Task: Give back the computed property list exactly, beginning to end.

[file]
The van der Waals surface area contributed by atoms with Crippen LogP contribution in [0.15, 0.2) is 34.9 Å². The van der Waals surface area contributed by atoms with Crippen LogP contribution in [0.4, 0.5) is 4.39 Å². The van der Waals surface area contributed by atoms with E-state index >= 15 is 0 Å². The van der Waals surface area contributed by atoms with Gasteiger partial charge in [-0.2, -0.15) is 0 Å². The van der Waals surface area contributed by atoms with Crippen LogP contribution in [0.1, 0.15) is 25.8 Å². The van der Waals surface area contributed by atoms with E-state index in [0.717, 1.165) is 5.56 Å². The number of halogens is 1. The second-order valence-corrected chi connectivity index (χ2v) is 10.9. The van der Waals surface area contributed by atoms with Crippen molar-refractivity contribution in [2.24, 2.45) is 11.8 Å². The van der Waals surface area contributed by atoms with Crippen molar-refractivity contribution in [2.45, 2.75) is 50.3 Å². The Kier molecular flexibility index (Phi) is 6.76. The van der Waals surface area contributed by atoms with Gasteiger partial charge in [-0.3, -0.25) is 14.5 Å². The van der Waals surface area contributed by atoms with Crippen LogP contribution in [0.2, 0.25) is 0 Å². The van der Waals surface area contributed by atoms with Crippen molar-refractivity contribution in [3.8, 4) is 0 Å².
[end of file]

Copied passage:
The van der Waals surface area contributed by atoms with Crippen LogP contribution in [0.15, 0.2) is 34.9 Å². The van der Waals surface area contributed by atoms with Crippen LogP contribution in [0.4, 0.5) is 4.39 Å². The van der Waals surface area contributed by atoms with E-state index >= 15 is 0 Å². The van der Waals surface area contributed by atoms with Gasteiger partial charge in [-0.2, -0.15) is 0 Å². The van der Waals surface area contributed by atoms with Crippen LogP contribution in [0.1, 0.15) is 25.8 Å². The van der Waals surface area contributed by atoms with E-state index in [0.717, 1.165) is 5.56 Å². The number of halogens is 1. The second-order valence-corrected chi connectivity index (χ2v) is 10.9. The van der Waals surface area contributed by atoms with Crippen molar-refractivity contribution in [2.24, 2.45) is 11.8 Å². The van der Waals surface area contributed by atoms with Crippen molar-refractivity contribution in [2.45, 2.75) is 50.3 Å². The Kier molecular flexibility index (Phi) is 6.76. The van der Waals surface area contributed by atoms with Gasteiger partial charge in [-0.3, -0.25) is 14.5 Å². The van der Waals surface area contributed by atoms with Crippen LogP contribution in [0.2, 0.25) is 0 Å². The van der Waals surface area contributed by atoms with Crippen molar-refractivity contribution in [3.8, 4) is 0 Å².